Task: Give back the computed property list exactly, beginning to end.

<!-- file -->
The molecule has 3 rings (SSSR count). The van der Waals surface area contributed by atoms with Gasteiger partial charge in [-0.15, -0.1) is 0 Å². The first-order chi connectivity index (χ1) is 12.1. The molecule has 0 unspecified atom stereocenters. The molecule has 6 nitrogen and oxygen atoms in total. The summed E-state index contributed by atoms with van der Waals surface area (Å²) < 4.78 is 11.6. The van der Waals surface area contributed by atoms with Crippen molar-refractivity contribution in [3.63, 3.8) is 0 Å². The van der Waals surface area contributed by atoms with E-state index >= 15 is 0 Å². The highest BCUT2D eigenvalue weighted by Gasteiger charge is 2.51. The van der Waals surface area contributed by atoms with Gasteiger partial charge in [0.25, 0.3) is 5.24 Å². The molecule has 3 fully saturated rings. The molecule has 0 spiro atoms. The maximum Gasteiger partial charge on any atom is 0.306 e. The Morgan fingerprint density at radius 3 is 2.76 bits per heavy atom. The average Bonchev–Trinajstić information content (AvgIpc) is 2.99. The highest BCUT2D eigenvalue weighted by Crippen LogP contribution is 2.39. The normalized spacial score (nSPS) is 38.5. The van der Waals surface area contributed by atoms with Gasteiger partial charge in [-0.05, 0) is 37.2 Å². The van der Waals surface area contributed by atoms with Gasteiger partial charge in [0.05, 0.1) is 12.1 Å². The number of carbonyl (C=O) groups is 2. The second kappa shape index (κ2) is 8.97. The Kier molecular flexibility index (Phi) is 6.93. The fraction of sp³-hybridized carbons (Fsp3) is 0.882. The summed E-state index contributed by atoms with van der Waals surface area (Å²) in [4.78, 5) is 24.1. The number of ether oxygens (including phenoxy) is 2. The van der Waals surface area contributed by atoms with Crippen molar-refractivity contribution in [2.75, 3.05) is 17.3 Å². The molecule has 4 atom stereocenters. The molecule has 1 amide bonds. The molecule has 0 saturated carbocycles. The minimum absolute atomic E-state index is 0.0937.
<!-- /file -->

The molecule has 3 rings (SSSR count). The van der Waals surface area contributed by atoms with Gasteiger partial charge in [-0.15, -0.1) is 0 Å². The first-order chi connectivity index (χ1) is 12.1. The molecule has 0 unspecified atom stereocenters. The molecule has 6 nitrogen and oxygen atoms in total. The summed E-state index contributed by atoms with van der Waals surface area (Å²) < 4.78 is 11.6. The van der Waals surface area contributed by atoms with Crippen molar-refractivity contribution in [3.63, 3.8) is 0 Å². The van der Waals surface area contributed by atoms with E-state index >= 15 is 0 Å². The highest BCUT2D eigenvalue weighted by Gasteiger charge is 2.51. The van der Waals surface area contributed by atoms with Gasteiger partial charge in [0.25, 0.3) is 5.24 Å². The molecule has 3 fully saturated rings. The molecule has 0 spiro atoms. The maximum Gasteiger partial charge on any atom is 0.306 e. The Morgan fingerprint density at radius 3 is 2.76 bits per heavy atom. The average Bonchev–Trinajstić information content (AvgIpc) is 2.99. The highest BCUT2D eigenvalue weighted by Crippen LogP contribution is 2.39. The normalized spacial score (nSPS) is 38.5. The van der Waals surface area contributed by atoms with Gasteiger partial charge in [-0.05, 0) is 37.2 Å². The van der Waals surface area contributed by atoms with Gasteiger partial charge in [0.05, 0.1) is 12.1 Å². The number of carbonyl (C=O) groups is 2. The second kappa shape index (κ2) is 8.97. The Kier molecular flexibility index (Phi) is 6.93. The fraction of sp³-hybridized carbons (Fsp3) is 0.882. The summed E-state index contributed by atoms with van der Waals surface area (Å²) in [4.78, 5) is 24.1. The number of ether oxygens (including phenoxy) is 2. The van der Waals surface area contributed by atoms with Crippen molar-refractivity contribution in [2.75, 3.05) is 17.3 Å². The molecule has 4 atom stereocenters. The molecule has 1 amide bonds. The molecule has 0 saturated carbocycles. The minimum absolute atomic E-state index is 0.0937.